Californian Cities Symbolism: Look at The Flags

Amancay Tapia
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The history of the United States can be dated from as far back as 15,000 BC with the arrival of the first people of the Americas who formed a variey of indigenous cultures. The Europeans arrived in the late 15th century, and the majority of the colonies of what would become the United States were settled after 1600. Let's look at the case of Spain influence in the history of the country.

The southern European nation played a key role in supporting the American revolution by providing money, supplies and munition to American forces and attacking British forts in Florida, Alabama and Mississippi. Its legacy in the United States lasted over 300 years and it left an important influence. Particularly in California where the state flags pay homage to the Spanish influence.

Los Angeles

The Los Angeles flag is a testimony to the Spanish influence. The olives, grapes and oranges in the coat of arms are surrounded by a rosary of 77 beads in reference to the Spanish missions in California.

The city was founded in 1781 by Felipe de Neve, a Spanish army man who called the city “El Pueblo de la Reina de Los Ángeles”. L.A was pretty much a Spanish city until 1821 when Mexico achieved its independence from Spain and California remained under Mexican control.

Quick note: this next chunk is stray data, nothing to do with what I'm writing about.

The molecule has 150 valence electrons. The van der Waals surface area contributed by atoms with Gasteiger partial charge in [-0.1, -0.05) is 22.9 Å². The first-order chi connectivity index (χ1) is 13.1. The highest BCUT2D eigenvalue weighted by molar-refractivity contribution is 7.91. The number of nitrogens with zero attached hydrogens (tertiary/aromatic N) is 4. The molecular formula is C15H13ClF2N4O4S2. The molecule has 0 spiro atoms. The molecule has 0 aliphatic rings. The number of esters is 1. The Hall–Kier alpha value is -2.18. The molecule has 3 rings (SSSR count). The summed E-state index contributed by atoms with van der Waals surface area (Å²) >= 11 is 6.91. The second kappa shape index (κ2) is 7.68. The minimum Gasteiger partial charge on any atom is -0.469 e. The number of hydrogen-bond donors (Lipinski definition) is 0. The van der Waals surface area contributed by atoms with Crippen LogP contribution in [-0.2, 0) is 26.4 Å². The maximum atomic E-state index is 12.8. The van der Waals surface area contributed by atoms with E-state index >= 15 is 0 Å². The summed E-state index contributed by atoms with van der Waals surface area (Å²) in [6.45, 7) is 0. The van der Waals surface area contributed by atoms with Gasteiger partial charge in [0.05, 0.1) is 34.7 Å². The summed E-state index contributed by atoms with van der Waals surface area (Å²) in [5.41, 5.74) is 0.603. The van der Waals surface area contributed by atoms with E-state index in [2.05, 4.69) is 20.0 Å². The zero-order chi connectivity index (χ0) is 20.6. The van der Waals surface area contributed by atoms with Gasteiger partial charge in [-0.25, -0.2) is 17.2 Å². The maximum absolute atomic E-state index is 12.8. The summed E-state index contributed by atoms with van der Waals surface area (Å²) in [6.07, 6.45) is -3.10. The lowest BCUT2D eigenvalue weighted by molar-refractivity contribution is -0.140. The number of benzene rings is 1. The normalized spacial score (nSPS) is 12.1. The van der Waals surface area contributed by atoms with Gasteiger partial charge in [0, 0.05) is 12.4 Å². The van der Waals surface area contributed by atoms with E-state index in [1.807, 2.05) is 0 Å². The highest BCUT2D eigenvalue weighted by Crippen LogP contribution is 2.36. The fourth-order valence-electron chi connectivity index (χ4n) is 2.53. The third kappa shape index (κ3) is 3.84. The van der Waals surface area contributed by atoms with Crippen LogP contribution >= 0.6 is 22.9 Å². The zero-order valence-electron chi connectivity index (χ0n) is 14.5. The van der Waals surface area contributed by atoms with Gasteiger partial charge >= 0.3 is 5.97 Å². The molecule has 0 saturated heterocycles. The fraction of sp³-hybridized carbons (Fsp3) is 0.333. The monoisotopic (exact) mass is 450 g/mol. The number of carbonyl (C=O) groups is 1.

San Diego

The red and golden colours of the San Diego flag pay homage to the red and yellow of the Spanish flag, and the year the city was founded, 1542. 

It was in 1542 when Juan Rodríguez Cabrillo, became the first European to enter the San Diego Bay and claimed the area for Spain.

In the coat of arms of the flag there is a caravel, representing the territory exploration done by the Spanish. The bell at the top represents the founders of the mission, and the Pillars of Hercules, represent the old Spanish territorial jurisdiction.


This Californian city has a simple flag where Spanish legacy is also present. There is a symbol described as a native American “rain cross”. Inside, there is a reference to the Spanish presence in the symbol of the bell, which is also used to illustrate the seal of the city.

The bell recalls the numerous missions that the Spanish made throughout the “Camino Real” of Alta California, and the “rain cross” makes it clear that it was the native Americans the ones who first inhabited Riverside. 


The flag of Cupertino, Apple Silicon Valley’s headquarters, shows the helmet of Spanish explorers.

The territory where Cupertino currently is, was claimed by the Spanish in 1776 by Juan Bautista de Anza. A popular name for Cupertino residents passing by De Anza Boulevard in the heart of the technology city. 

Regarding symbols, the flag and the seal make reference to the Spanish legacy in Cupertino as they show a morion ( a type of open helmet originally from the Kingdom of Castile in Spain). 

In the 1970’s, the city made a sculpture to commemorate the legacy of Anza and they chose this type of helmet as the central element of the monument. It was then that the morion became the official symbol of Cupertino.

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